The Biden plan also aims to fill a key gap in coverage for adults in states that did not expand Medicaid. In nonexpansion states, individuals with incomes lower than 100% of the FPL are not currently eligible for subsidies on the ACA’s exchange plans.6 Under the Biden proposal, these individuals would be automatically enrolled into $0 premium coverage if they live in a state that has not expanded Medicaid. This option would also be made available to states that had previously expanded Medicaid. In addition, the Biden plan would extend coverage to individuals previously ineligible for enrollment in public plans, including legally present immigrants, and also would allow undocumented immigrants to purchase unsubsidized exchange plan coverage. These efforts are likely to address 2 of the leading barriers to insurance enrollment today.
A second challenge is to ensure that insurance coverage is adequate for meeting the needs of patients with cancer, as well as others who have high health care spending. Affordability can vary by the type of services needed, even with coverage by the same insurance plan. Because of provisions within the ACA, commercially insured individuals have annual out-of-pocket limits for in-network health care spending that includes both medical and pharmacy services. Even though this may still represent a significant expense ($8550/individual; $17 100/family in 2021), for patients who require ongoing cancer treatment, it does provide significant financial protection.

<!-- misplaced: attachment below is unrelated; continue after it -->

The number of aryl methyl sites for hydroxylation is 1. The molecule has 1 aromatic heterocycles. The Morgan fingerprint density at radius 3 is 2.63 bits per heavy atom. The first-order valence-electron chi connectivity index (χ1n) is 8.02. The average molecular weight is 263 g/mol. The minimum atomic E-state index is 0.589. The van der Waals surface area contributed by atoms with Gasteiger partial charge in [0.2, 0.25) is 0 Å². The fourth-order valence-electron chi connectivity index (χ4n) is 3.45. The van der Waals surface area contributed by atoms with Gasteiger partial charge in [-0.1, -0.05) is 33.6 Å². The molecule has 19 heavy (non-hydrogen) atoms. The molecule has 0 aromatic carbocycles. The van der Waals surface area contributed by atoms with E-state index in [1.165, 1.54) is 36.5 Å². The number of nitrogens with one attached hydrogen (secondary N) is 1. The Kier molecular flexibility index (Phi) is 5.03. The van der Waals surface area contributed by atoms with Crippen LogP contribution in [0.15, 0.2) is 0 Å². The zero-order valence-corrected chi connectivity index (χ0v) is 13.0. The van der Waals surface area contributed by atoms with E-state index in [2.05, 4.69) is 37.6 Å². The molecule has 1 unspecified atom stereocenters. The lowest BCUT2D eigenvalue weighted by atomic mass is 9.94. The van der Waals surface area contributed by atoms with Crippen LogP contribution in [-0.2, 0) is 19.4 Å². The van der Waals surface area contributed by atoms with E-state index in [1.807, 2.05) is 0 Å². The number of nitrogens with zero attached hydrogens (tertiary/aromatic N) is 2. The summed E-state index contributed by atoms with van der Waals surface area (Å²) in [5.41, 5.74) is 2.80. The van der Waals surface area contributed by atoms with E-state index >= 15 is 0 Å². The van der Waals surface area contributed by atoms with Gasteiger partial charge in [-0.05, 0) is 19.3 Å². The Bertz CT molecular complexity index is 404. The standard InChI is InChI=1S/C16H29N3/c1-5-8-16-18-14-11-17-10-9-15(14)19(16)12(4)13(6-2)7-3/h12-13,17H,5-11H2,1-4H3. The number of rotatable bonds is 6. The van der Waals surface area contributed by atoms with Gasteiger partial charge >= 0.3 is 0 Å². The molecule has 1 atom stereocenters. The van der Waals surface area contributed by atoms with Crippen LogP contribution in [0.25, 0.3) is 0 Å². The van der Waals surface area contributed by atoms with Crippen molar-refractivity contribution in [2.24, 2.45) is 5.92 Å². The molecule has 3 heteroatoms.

However, Medicare beneficiaries, the population most affected by cancer, lack these comprehensive limits on out-of-pocket spending. First, beneficiaries enrolled in traditional Medicare without supplemental coverage must pay 20% of Medicare’s negotiated amount for all medical services received, with no out-of-pocket limit. This includes any outpatient care, such as radiation therapy and infused therapies under Medicare Part B. Even among Medicare beneficiaries with supplemental insurance or an out-of-pocket limit on their Medicare Advantage plans, there is no limit on outpatient prescription drug spending under Medicare Part D. For patients with cancer, this is a significant concern as many new anticancer drugs are covered under Medicare Part D and the average price for these products was more than $14 000 per month of treatment in 2018.7 These drugs are often used for years, with expected out-of-pocket spending for most orally administered anticancer drugs covered by Medicare Part D exceeding $10 000 per year for a single drug.7